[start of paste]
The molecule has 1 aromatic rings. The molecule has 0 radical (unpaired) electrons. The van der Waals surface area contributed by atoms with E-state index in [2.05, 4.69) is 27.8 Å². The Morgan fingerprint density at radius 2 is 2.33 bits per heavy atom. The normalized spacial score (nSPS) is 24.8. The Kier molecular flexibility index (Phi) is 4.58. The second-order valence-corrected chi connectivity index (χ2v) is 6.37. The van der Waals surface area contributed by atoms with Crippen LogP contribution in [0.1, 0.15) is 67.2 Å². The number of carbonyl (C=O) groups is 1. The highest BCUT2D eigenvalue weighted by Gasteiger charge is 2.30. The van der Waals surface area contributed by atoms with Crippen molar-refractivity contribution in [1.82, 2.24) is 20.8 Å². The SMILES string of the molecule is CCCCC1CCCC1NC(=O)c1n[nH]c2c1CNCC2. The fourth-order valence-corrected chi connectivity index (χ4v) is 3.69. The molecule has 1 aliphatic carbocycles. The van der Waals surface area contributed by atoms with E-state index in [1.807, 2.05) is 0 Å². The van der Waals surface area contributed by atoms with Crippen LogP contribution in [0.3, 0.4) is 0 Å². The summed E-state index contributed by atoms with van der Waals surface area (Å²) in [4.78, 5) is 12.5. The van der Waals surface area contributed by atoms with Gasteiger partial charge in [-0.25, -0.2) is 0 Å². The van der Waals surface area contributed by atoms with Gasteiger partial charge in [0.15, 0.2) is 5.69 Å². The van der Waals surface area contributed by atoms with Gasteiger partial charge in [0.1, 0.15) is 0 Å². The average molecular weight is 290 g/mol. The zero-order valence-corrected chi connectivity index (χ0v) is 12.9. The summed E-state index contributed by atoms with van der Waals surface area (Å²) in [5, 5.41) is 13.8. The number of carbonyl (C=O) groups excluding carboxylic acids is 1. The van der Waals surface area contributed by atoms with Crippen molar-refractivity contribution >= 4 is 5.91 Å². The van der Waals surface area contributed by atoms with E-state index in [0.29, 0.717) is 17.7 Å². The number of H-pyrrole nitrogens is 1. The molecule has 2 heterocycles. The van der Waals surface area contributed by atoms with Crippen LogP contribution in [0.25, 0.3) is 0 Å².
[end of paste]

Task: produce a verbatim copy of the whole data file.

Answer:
The molecule has 1 aromatic rings. The molecule has 0 radical (unpaired) electrons. The van der Waals surface area contributed by atoms with E-state index in [2.05, 4.69) is 27.8 Å². The Morgan fingerprint density at radius 2 is 2.33 bits per heavy atom. The normalized spacial score (nSPS) is 24.8. The Kier molecular flexibility index (Phi) is 4.58. The second-order valence-corrected chi connectivity index (χ2v) is 6.37. The van der Waals surface area contributed by atoms with Crippen LogP contribution in [0.1, 0.15) is 67.2 Å². The number of carbonyl (C=O) groups is 1. The highest BCUT2D eigenvalue weighted by Gasteiger charge is 2.30. The van der Waals surface area contributed by atoms with Crippen molar-refractivity contribution in [1.82, 2.24) is 20.8 Å². The SMILES string of the molecule is CCCCC1CCCC1NC(=O)c1n[nH]c2c1CNCC2. The fourth-order valence-corrected chi connectivity index (χ4v) is 3.69. The molecule has 1 aliphatic carbocycles. The van der Waals surface area contributed by atoms with E-state index in [1.807, 2.05) is 0 Å². The van der Waals surface area contributed by atoms with Crippen LogP contribution in [0.3, 0.4) is 0 Å². The summed E-state index contributed by atoms with van der Waals surface area (Å²) in [4.78, 5) is 12.5. The van der Waals surface area contributed by atoms with Gasteiger partial charge in [-0.25, -0.2) is 0 Å². The van der Waals surface area contributed by atoms with Gasteiger partial charge in [0.15, 0.2) is 5.69 Å². The van der Waals surface area contributed by atoms with Gasteiger partial charge in [0.1, 0.15) is 0 Å². The average molecular weight is 290 g/mol. The zero-order valence-corrected chi connectivity index (χ0v) is 12.9. The summed E-state index contributed by atoms with van der Waals surface area (Å²) in [5, 5.41) is 13.8. The number of carbonyl (C=O) groups excluding carboxylic acids is 1. The van der Waals surface area contributed by atoms with Crippen molar-refractivity contribution >= 4 is 5.91 Å². The van der Waals surface area contributed by atoms with E-state index in [0.29, 0.717) is 17.7 Å². The number of H-pyrrole nitrogens is 1. The molecule has 2 heterocycles. The van der Waals surface area contributed by atoms with Crippen LogP contribution in [0.25, 0.3) is 0 Å².